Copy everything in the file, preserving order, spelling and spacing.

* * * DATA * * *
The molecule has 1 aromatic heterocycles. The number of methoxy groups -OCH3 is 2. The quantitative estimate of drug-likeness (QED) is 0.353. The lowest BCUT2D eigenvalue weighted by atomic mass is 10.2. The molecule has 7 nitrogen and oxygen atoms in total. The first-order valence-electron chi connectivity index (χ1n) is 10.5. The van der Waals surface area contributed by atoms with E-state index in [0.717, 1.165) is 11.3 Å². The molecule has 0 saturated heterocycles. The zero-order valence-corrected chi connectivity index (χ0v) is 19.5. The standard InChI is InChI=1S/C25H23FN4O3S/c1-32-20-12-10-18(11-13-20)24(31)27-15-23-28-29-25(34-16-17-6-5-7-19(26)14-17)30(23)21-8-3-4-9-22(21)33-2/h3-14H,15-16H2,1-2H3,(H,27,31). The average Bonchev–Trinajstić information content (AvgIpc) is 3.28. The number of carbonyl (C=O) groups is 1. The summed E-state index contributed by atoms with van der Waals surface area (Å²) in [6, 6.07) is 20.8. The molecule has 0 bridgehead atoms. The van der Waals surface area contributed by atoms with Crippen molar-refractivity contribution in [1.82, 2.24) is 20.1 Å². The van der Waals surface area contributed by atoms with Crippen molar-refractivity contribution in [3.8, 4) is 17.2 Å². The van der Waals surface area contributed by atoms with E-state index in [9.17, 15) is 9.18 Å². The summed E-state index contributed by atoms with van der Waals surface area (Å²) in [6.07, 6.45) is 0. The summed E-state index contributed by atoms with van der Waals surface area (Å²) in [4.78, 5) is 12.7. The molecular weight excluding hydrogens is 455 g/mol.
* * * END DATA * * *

The molecule has 1 aromatic heterocycles. The number of methoxy groups -OCH3 is 2. The quantitative estimate of drug-likeness (QED) is 0.353. The lowest BCUT2D eigenvalue weighted by atomic mass is 10.2. The molecule has 7 nitrogen and oxygen atoms in total. The first-order valence-electron chi connectivity index (χ1n) is 10.5. The van der Waals surface area contributed by atoms with E-state index in [0.717, 1.165) is 11.3 Å². The molecule has 0 saturated heterocycles. The zero-order valence-corrected chi connectivity index (χ0v) is 19.5. The standard InChI is InChI=1S/C25H23FN4O3S/c1-32-20-12-10-18(11-13-20)24(31)27-15-23-28-29-25(34-16-17-6-5-7-19(26)14-17)30(23)21-8-3-4-9-22(21)33-2/h3-14H,15-16H2,1-2H3,(H,27,31). The average Bonchev–Trinajstić information content (AvgIpc) is 3.28. The number of carbonyl (C=O) groups is 1. The summed E-state index contributed by atoms with van der Waals surface area (Å²) in [6, 6.07) is 20.8. The molecule has 0 bridgehead atoms. The van der Waals surface area contributed by atoms with Crippen molar-refractivity contribution in [1.82, 2.24) is 20.1 Å². The van der Waals surface area contributed by atoms with Crippen molar-refractivity contribution in [3.8, 4) is 17.2 Å². The van der Waals surface area contributed by atoms with E-state index in [9.17, 15) is 9.18 Å². The summed E-state index contributed by atoms with van der Waals surface area (Å²) in [6.07, 6.45) is 0. The summed E-state index contributed by atoms with van der Waals surface area (Å²) in [4.78, 5) is 12.7. The molecular weight excluding hydrogens is 455 g/mol.